Joe beat the drums, steady as usual, settling into the groove of “Superpowers.” He’d played his drums on and off over the last few years, moonlighting with the odd cover band made up of colleagues here and there. Most had no idea he’d been in a fairly excellent, semi-successful band at one point. In fact, he’d forgotten at times. But now, watching Travis’ nervous charisma, Eric wobbling back and forth to his own rhythm on the bass, and a larger but still stoic Joe getting closer and closer to those old guitar licks, he remembered having fans, living by playing the drums, making music day in and day out. The feeling slipped in, an old friend he hadn’t seen but had never forgotten. The comfort was easy to forget, but easier to remember.
As Jason broke into his solo, bending the strings a bit further, coaxing out a half step, a whole step, finally entire notes up and down, he stopped thinking of the band as “being back together.” Stopped thinking about the different paths they’d been walking down, the years where the name Dismemberment Plan barely crossed his mind. The show was the only thing on his mind; everything else just didn’t exist.
That Saturday, a band the audience only knew as “The Fudgsicles” stood in the wings of the Black Cat. There was a packed house, curious onlookers promised only an unexpected, secret reunion of a band they hadn’t heard in a long time. Fauxhawked, crewcutted, dyed, braided, arms akimbo, feet nervously shuffling, laughing, theorizing, re-theorizing, denying, affirming, but in the end, just waiting. Most had high hopes, for Cactus Patch, or maybe Monopoli, while others simply had hopes for a fun night.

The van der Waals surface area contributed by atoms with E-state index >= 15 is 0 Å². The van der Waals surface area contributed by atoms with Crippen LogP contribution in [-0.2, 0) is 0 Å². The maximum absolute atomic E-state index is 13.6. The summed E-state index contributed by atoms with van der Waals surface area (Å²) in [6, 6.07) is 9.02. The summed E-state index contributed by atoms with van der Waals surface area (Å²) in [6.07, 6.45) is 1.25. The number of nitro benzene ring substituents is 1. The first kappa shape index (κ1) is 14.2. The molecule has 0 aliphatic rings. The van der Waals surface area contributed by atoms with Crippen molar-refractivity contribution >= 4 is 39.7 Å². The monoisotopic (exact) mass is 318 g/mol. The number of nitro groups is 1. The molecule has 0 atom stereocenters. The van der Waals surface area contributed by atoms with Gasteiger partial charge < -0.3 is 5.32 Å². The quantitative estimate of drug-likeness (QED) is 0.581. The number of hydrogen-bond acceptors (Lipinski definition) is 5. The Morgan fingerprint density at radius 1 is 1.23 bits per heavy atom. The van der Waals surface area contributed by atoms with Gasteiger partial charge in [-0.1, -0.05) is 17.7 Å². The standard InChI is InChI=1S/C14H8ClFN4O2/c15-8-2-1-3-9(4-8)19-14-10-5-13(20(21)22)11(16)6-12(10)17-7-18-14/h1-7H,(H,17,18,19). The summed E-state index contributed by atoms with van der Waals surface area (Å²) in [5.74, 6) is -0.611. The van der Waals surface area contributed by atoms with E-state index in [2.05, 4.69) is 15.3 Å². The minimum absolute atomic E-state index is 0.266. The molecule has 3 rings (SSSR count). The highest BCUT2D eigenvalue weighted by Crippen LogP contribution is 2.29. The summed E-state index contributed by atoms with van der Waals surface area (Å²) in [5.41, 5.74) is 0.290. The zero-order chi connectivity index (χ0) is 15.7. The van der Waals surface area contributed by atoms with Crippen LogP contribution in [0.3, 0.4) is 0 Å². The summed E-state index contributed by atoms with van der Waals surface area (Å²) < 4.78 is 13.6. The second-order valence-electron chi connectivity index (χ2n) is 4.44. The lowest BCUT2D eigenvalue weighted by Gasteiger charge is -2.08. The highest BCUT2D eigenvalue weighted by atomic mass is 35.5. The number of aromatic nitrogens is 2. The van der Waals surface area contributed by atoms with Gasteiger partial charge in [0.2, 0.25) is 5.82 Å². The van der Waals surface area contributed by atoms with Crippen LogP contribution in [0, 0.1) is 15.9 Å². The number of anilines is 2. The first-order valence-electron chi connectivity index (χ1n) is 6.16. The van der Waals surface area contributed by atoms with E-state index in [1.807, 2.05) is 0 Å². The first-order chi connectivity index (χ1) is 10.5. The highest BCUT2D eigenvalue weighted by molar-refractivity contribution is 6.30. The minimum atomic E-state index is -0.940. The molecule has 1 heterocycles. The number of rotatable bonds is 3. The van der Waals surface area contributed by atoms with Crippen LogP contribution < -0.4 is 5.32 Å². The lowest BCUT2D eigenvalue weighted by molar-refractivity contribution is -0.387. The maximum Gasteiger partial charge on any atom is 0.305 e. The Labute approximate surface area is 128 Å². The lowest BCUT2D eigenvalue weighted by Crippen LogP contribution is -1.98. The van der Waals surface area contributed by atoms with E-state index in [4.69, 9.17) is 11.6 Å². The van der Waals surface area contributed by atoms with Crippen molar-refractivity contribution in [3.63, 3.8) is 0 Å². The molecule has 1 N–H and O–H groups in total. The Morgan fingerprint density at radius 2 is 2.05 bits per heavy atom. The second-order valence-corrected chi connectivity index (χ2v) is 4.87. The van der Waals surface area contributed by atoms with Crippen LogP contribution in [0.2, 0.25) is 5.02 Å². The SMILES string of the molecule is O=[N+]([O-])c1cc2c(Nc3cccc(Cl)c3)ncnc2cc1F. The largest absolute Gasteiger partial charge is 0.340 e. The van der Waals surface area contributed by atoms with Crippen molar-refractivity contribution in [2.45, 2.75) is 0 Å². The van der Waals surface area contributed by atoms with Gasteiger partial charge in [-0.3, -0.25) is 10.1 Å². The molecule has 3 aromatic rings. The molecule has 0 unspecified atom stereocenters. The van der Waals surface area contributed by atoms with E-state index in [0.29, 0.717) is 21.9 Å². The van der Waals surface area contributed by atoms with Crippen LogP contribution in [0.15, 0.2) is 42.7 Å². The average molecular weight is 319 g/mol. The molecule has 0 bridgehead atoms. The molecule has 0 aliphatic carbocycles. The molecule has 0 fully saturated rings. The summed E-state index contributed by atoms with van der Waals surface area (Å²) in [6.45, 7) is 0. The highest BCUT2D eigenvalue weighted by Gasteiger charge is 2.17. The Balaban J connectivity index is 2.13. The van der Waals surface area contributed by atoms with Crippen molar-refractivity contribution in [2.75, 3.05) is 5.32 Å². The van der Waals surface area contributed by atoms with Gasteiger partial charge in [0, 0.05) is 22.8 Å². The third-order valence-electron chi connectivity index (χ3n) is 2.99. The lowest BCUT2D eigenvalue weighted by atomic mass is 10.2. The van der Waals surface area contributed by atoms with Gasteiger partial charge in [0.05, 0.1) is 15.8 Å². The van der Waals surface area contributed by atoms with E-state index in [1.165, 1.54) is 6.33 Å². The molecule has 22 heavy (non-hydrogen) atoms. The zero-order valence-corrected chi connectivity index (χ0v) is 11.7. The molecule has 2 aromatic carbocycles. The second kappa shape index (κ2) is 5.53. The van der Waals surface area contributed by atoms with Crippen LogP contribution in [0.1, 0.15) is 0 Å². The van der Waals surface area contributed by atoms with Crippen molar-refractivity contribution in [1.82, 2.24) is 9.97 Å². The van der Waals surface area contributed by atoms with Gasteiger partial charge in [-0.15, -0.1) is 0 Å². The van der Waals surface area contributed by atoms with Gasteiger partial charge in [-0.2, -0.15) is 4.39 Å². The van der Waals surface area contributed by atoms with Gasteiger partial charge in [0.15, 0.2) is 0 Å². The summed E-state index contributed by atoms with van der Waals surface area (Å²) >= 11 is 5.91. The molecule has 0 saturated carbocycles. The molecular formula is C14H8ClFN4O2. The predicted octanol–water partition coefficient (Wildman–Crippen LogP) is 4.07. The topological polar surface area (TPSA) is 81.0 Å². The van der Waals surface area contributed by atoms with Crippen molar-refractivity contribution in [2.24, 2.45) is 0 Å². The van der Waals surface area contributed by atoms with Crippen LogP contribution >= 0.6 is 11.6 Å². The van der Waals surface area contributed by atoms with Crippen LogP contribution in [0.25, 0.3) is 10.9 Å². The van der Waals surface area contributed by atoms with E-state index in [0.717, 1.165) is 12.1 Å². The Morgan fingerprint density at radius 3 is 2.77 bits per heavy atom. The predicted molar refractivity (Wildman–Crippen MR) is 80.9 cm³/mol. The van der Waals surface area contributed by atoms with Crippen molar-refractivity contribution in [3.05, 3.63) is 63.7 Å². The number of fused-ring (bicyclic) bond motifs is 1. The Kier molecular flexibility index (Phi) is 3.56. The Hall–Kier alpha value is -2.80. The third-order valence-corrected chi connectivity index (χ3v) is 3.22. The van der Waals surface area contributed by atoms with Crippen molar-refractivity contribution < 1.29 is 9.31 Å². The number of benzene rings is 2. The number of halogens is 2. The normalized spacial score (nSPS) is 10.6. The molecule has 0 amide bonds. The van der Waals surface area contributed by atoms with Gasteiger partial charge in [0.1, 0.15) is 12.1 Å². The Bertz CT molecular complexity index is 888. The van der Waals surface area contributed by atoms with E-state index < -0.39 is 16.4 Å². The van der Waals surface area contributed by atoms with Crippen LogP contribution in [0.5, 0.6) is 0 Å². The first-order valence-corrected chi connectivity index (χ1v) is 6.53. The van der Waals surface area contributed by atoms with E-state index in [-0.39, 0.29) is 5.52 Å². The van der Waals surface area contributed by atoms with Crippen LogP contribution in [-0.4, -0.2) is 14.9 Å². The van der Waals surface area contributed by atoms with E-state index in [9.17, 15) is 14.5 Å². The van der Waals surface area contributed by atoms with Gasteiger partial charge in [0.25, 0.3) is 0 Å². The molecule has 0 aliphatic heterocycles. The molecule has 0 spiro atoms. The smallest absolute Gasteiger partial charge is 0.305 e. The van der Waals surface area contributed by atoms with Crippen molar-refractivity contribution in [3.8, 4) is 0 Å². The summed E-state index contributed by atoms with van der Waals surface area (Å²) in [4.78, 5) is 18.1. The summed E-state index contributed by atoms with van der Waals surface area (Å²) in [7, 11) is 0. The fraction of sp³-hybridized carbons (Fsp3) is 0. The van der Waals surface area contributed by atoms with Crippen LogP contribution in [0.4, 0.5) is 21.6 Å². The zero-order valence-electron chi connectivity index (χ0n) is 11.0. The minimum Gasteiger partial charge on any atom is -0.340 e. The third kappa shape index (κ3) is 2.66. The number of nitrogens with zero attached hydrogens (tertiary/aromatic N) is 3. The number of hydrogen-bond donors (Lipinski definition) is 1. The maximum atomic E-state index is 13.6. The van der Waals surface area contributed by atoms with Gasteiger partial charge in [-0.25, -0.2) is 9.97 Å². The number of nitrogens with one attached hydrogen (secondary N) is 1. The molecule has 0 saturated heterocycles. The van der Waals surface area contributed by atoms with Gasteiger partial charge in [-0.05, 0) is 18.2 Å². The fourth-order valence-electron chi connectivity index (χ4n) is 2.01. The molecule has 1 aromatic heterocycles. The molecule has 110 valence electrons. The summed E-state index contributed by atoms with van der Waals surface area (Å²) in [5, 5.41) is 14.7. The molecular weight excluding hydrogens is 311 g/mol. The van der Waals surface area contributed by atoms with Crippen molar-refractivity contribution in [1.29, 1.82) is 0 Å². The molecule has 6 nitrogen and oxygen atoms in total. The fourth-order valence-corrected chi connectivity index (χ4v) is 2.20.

A singer, in black, signaled the lights guy. The background music stopped. He walked on stage. A collective gasp settled across some of the older folks in the audience. Younger onlookers, confused, asked who the band was. Some suspected; Some knew very well. Some had no idea. The drums started, a simple beat and a simple guitar line.
“Called in sick to work today/I couldn’t get a damn thing done.”
Every third person in the audience, had, by that point, figured it out. Bouncing in place, they started to sing along. A few, the lucky ones who had known all along, had listened to Change, to Emergency & I, hell, to Is Terrified non-stop for the last week. The words were as fresh to them as the day they’d bought the albums. Songs came back to others a little more slowly. Half the audience had no idea; half-yelled tutorials filled the air between songs.
Travis, buoyed, elated, surprised, turned and smiled to Jason. They’d whipped through three, five, seven songs without saying a word to the audience. In some ways, they didn’t have to; even the uninitiated were in the club now, hearing the Plan. Hearting the Plan. Wiping some sweat from his brow, he pulled the mic closer.
“Some of you might have figured it out. We’re the Dismemberment Plan. We’re from Washington D.C. and we’ve missed you all. And we know the name Fudgsicles is stupid, but don’t blame us; some crazy blog person came up with it spontaneously. This is a song some of you might like. It’s called ‘The City.””
Beaming, the band members looked at each other. Arms were raised in the audience, cell phones, cameras. A cheer, a dull roar, various 30-somethings scattered throughout the young crowd beaming like they were back in high school. Jason started to play a simple, two note theme. It may have been the first time they’d heard the song, or the hundred and first. But the audience, initiates and old hands, looked on, rapt, as The Plan, for the first time, for the last time, or maybe for something in between, came together.